“I was come up in spirit through the flaming sword, into the paradise of God. All things were newe, and all the creation gave unto me another smell than before, beyond what words can utter. I knew nothing but pureness, and innocency, and righteousness; being renewed into the image of God by Christ Jesus, to the state of Adam, which he was in before he fell. The creation was opened to me; and it was showed me how all things had their names given them according to their nature and virtue.”

His experience of being swept up into the paradise of God and being made pure, renewed in the image of God, convinced Fox that this was God’s intention for everyone, to restore us all to the pure and innocent relationship that existed at the dawn of creation. Perfectibility became an impassioned—and controversial–idea at the center of Friends’ teachings.

The Valiant Sixty—those 60 early traveling ministers–set off with blazing energy, not only across the countryside but around the world. Their intention wasn’t to earn converts for the Friends tradition, but to restore God’s children to the truth of the Christ within. This was beyond any creed or tradition—the deepest practice of original faith. It was about restoring everyone to what Adam and Eve had in the garden with God before the Fall. It was possible, they taught, if we let the light of Christ lead.

And these early Friends weren’t quiet about their message, either. These were powerful speakers, stepping out in spirit, and doing some remarkable and adventurous things. In his essay, Early Friends and the Alchemy of Perfection, Max Carter wrote that in the 1640s, “the first Quakers …asserted that “the power of the Lord” was coming over the people, that sin was being overcome, and fallen character was being perfected, that ‘miracles’ were attempted and sometimes accomplished.”

As Fox began his open-air preaching, dozens, then hundreds, then thousands gathered to hear him speak. Many felt moved and challenged by what he said. And his messages were often met with disbelief and even anger. He was attacked and imprisoned numerous times. People continually argued with him, as he put it, “pleaded for sin,” claiming that no person could achieve perfection in this world. In his journal he wrote about those who so strongly resisted that idea:

Moreover, when I was brought up into His image[101] in righteousness and holiness, and into the paradise of God He let me see how Adam was made a living soul; and also the stature of Christ, the mystery that had been hid from ages and generations: which things are hard to be uttered, and cannot be borne by many. For of all the sects in Christendom (so called) that I discoursed with, I found none who could bear to be told that any should come to Adam’s perfection,—into that image of God, that righteousness and holiness, that Adam was in before he fell; to be clean and pure, without sin, as he was. Therefore how shall they be able to bear being told that any shall grow up to the measure of the stature of the fulness of Christ, when they cannot bear to hear that any shall come, whilst upon earth, into the same power and Spirit that the prophets and apostles were in?—though it be a certain truth that none can understand their writings aright without the same Spirit by which they were written.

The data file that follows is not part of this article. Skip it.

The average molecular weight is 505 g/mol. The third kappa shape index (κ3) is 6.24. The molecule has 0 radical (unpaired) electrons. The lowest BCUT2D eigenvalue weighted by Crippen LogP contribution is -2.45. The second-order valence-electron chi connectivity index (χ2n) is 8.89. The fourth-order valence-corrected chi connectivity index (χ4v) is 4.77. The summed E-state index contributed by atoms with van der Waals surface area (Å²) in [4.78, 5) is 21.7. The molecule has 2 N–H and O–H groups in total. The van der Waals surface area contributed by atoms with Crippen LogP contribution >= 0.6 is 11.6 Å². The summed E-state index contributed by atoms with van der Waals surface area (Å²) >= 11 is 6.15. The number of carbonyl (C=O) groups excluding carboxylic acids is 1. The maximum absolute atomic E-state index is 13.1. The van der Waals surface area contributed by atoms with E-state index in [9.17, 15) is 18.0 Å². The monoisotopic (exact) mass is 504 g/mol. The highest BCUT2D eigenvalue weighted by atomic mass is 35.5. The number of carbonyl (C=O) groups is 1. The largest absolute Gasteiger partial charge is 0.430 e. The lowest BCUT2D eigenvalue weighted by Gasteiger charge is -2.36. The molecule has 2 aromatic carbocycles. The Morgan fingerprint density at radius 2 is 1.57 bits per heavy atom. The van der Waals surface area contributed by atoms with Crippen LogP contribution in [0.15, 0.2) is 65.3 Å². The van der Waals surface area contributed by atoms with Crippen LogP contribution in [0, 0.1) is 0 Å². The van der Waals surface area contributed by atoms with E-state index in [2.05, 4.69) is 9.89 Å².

Now the Lord God opened to me by His invisible power that every man was enlightened by the divine Light of Christ,[32] and I saw it shine through all; and that they that believed in it came out of condemnation to the Light of life, and became the children of it; but they that hated it, and did not believe in it, were condemned by it, though they made a profession[102] of Christ. This I saw in the pure openings of the Light without the help of any man; neither did I then know where to find it in the Scriptures; though afterwards, searching the Scriptures, I found it. For I saw, in that Light and Spirit which was before the Scriptures were given forth, and which led the holy men of God to give them forth, that all, if they would know God or Christ, or the Scriptures aright, must come to that Spirit by which they that gave them forth were led and taught.

Max Carter adds, “For Fox, perfection meant submitting fully to God’s original design for creation, a creation made perfect but corrupted by the Fall. When one is renewed into God’s original image by Christ, one is perfect again.”

These words of Fox make it clear what his interpretation of the “single eye” would be:

“There is your Teacher, the Light, obey it. There is your condemnation, disobeying it. If you hearken to the Light in you, it will not suffer you to conform to the evil ways of the world [but] lead you to purity, to holiness, to uprightness, even up to the Lord.”

In this time, this the year of our Lord 2021, we are quite slowly and tentatively beginning to move out from a year of paralyzing darkness, uncertainty, and challenge. Hearts have been broken, lives lost, security crumbled, retirements canceled, jobs sacrificed, connections frayed, holidays and rights of passage changed and sorely missed. Even as we begin to edge out from under the control of the pandemic, the effects of what we’ve all experienced—and the healing that needs to come—will take years, maybe generations.

This is a good time for a new vision of what’s possible—for us, for us all, for the world. We don’t have to set our sights on merely getting back to normal. That will be the first part of the journey, but let’s not stop there. Let’s aim higher. We can emerge from this time with a single eye, focused on the goodness of God. Our whole bodies—and not only our physical bodies but our church bodies and governing bodies—could be full of light as a result. What a difference that would make. Perfect is possible, with Christ as our guide and God our destination. Even in this world, even while darkness and hardship still seem to exist, our single eye will keep us living in the light, and that will change everything.

In closing, a few encouraging words from early Friend Job Scott:

Be content with a little, make not haste. And as thine eye is single to the divine light in thee, thy whole body will become full of light; thou wilt not lack any good thing, any necessary information; but God will reveal all things to thee, as far and as fast as thou canst safely and usefully bear them.